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Changing Password only, without re-encrypting

Topics: Technical Issues
Jan 31, 2015 at 10:24 PM
Edited Jan 31, 2015 at 10:27 PM
I'm wondering, to save myself the time of re-encrypting drives:
Since VeraCrypt is compatible with TrueCrypt encrypted volumes according to the front page, If I wanted the added security benefits of VeraCrypt vers TrueCrypt, can I just re-create a new password on my TrueCrypt drives using the "VeraCrypt password creation method"? Or do I need to re-encrypt the entire drive under VeraCrypt?

Is is correct to assume all the NEW benefits of VeraCrypt over Truecrypt with regard to brute force attacks pertain specifically to the headers? So there would be no need to re-encrypt a truecrypt drive if you wanted to use VeraCrypt? In other words, just change the header on your drives?
Jan 31, 2015 at 11:31 PM
You are correct: you just need to change the password to convert a TrueCrypt volume to a VeraCrypt and thus benefit from the stronger key derivation. This is explained in the documentation. No re-encryption is needed.

By using VeraCrypt, you are not only benefiting from the enhanced security of the key derivation also from the various bug and security fixes implemented in VeraCrypt.
Jan 31, 2015 at 11:58 PM
Edited Feb 1, 2015 at 12:22 AM
Currently in VeraCrypt 1.0f-1 version, only for non-system volumes.

Referencing thread:

https://veracrypt.codeplex.com/discussions/572033

.
Mounir wrote:
Currently, the conversion of TrueCrypt system partitions is not implemented. Only TrueCrypt containers and non-system partitions are supported.
Hopefully, this will be implemented in the next version if all technical difficulties are overcome.
Feb 1, 2015 at 12:21 AM
Edited Feb 1, 2015 at 12:23 AM
That's great news, Thanks guys!
I do run System Encryption under TrueCrypt. However, I think should still be able to run VeraCrypt as a portable program while under my current implementation and just use it to change the headers on my NoneSystem drives until I get around to encrypting the system with VC. After doing so, I would just have to mount the drives with the portable VeraCrypt at that point.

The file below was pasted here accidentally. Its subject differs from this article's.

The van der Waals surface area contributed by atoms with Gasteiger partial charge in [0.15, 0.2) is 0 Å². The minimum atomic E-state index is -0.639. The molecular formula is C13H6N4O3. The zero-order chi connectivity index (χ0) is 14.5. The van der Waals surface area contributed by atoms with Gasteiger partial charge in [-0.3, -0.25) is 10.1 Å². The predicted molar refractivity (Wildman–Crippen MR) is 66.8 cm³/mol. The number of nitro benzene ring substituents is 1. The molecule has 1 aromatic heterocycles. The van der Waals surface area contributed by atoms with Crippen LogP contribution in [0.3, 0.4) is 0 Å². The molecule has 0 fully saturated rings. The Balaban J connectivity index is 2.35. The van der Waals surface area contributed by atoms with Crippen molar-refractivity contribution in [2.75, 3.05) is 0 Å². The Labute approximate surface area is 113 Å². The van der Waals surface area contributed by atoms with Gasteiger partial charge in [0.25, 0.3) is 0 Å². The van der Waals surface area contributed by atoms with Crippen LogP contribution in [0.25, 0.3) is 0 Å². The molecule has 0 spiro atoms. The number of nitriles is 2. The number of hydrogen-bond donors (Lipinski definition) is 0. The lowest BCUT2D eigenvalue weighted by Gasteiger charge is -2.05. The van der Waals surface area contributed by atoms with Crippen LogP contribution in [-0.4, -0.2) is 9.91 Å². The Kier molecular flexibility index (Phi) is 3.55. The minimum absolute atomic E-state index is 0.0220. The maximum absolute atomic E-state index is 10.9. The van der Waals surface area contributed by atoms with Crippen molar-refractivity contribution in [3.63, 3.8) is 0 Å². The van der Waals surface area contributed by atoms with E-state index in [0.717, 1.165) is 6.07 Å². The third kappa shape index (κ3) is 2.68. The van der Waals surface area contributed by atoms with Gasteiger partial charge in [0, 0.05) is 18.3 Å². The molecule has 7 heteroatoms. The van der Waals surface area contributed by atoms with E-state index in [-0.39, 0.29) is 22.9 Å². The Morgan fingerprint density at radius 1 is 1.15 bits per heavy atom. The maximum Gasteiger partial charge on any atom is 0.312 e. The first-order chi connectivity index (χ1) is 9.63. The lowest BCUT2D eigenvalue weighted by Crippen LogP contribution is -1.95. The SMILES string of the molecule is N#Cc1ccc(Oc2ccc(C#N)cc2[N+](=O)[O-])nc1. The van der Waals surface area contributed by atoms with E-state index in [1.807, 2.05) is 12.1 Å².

Feb 1, 2015 at 3:52 PM
There are no conflicts between TrueCrypt and VeraCrypt so you can install VeraCrypt even if you are using TrueCrypt for system encryption.
Of course, VeraCrypt in portable mode will also work.
Feb 3, 2015 at 11:28 AM
Thanks again for your response on this idrassi. If I may ask one last question: Are 4 TB drives initialized by using the GUID partition table (GPT) partitioning scheme supported with VeraCrypt?
Feb 3, 2015 at 3:02 PM
VeraCrypt supports GPT partitions for non-system encryption, so there will be no problems.

Concerning 4TB drive specifically, there is a compatibility issue on Windows if the drive doesn't support the 512-bytes emulation mode. This is explained in the following issue entry: https://veracrypt.codeplex.com/workitem/85

In order to see if your drive comes with the emulation mode, run the following command:
fsutil fsinfo ntfsinfo L:

L: being the drive letter of your 4 TB hard drive.

If the "Bytes Per Sector" shows 512, then the emulation is enabled and there will be no issues with VeraCrypt on Windows. On Linux and MacOSX, there are no such limitation and VeraCrypt is compatible with all sector sizes.

A user, Enigma2Illusion, posted a link to instructions detailing his experience with a 4 TB and TrueCrypt which applies also to VeraCrypt.
Feb 3, 2015 at 9:45 PM
Edited Feb 3, 2015 at 9:50 PM
Hello idrassi

Where would you run this command, and does the drive need to be mounted before you run it? The reason I'm asking is, I remove my drive letters under windows because the OS Nags about encrypted volumes at boot time. It wants to format them every time you boot. The solution was to remove the drive letters of your encrypted drive.
Note: My 4 TB seems to be working fine under VeraCrypt, and was never an issue under Truecrypt. I'm guessing that could be a good sign.
I always buy internal SATA drives, never USB. The USB controllers are nothing but problems, I don't trust them.
I've had good luck with Western Digital HGST CoolsSpins, or just the normal 7200rmps and Hitachis.


On a side note. How would you verify this info at the store when buying a new drive?